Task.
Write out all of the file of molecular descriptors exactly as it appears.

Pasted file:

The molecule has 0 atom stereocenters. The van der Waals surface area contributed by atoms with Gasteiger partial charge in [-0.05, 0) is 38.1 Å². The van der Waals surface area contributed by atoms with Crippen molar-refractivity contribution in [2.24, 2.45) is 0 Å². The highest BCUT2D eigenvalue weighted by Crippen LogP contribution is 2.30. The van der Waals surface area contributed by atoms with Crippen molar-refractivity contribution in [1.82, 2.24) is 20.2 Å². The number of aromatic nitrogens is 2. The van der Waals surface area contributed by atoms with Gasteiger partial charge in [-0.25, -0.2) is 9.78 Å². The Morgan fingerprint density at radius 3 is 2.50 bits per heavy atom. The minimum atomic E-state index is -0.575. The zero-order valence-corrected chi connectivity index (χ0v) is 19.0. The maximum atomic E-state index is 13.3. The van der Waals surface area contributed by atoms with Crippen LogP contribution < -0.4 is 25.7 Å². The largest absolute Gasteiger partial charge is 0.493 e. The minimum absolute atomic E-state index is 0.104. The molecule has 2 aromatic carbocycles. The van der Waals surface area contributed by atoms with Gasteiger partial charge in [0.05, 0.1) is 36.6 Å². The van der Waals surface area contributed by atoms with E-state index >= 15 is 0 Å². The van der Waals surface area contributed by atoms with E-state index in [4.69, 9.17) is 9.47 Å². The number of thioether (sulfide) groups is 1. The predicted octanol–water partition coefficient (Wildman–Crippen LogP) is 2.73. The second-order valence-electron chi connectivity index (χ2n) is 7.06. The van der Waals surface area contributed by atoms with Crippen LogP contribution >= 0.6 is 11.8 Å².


The molecule has 0 atom stereocenters. The van der Waals surface area contributed by atoms with Gasteiger partial charge in [-0.05, 0) is 38.1 Å². The van der Waals surface area contributed by atoms with Crippen molar-refractivity contribution in [2.24, 2.45) is 0 Å². The highest BCUT2D eigenvalue weighted by Crippen LogP contribution is 2.30. The van der Waals surface area contributed by atoms with Crippen molar-refractivity contribution in [1.82, 2.24) is 20.2 Å². The number of aromatic nitrogens is 2. The van der Waals surface area contributed by atoms with Gasteiger partial charge in [-0.25, -0.2) is 9.78 Å². The Morgan fingerprint density at radius 3 is 2.50 bits per heavy atom. The minimum atomic E-state index is -0.575. The zero-order valence-corrected chi connectivity index (χ0v) is 19.0. The maximum atomic E-state index is 13.3. The van der Waals surface area contributed by atoms with Crippen LogP contribution < -0.4 is 25.7 Å². The largest absolute Gasteiger partial charge is 0.493 e. The minimum absolute atomic E-state index is 0.104. The molecule has 2 aromatic carbocycles. The van der Waals surface area contributed by atoms with Gasteiger partial charge in [0.05, 0.1) is 36.6 Å². The van der Waals surface area contributed by atoms with E-state index >= 15 is 0 Å². The van der Waals surface area contributed by atoms with E-state index in [4.69, 9.17) is 9.47 Å². The number of thioether (sulfide) groups is 1. The predicted octanol–water partition coefficient (Wildman–Crippen LogP) is 2.73. The second-order valence-electron chi connectivity index (χ2n) is 7.06. The van der Waals surface area contributed by atoms with Crippen LogP contribution >= 0.6 is 11.8 Å².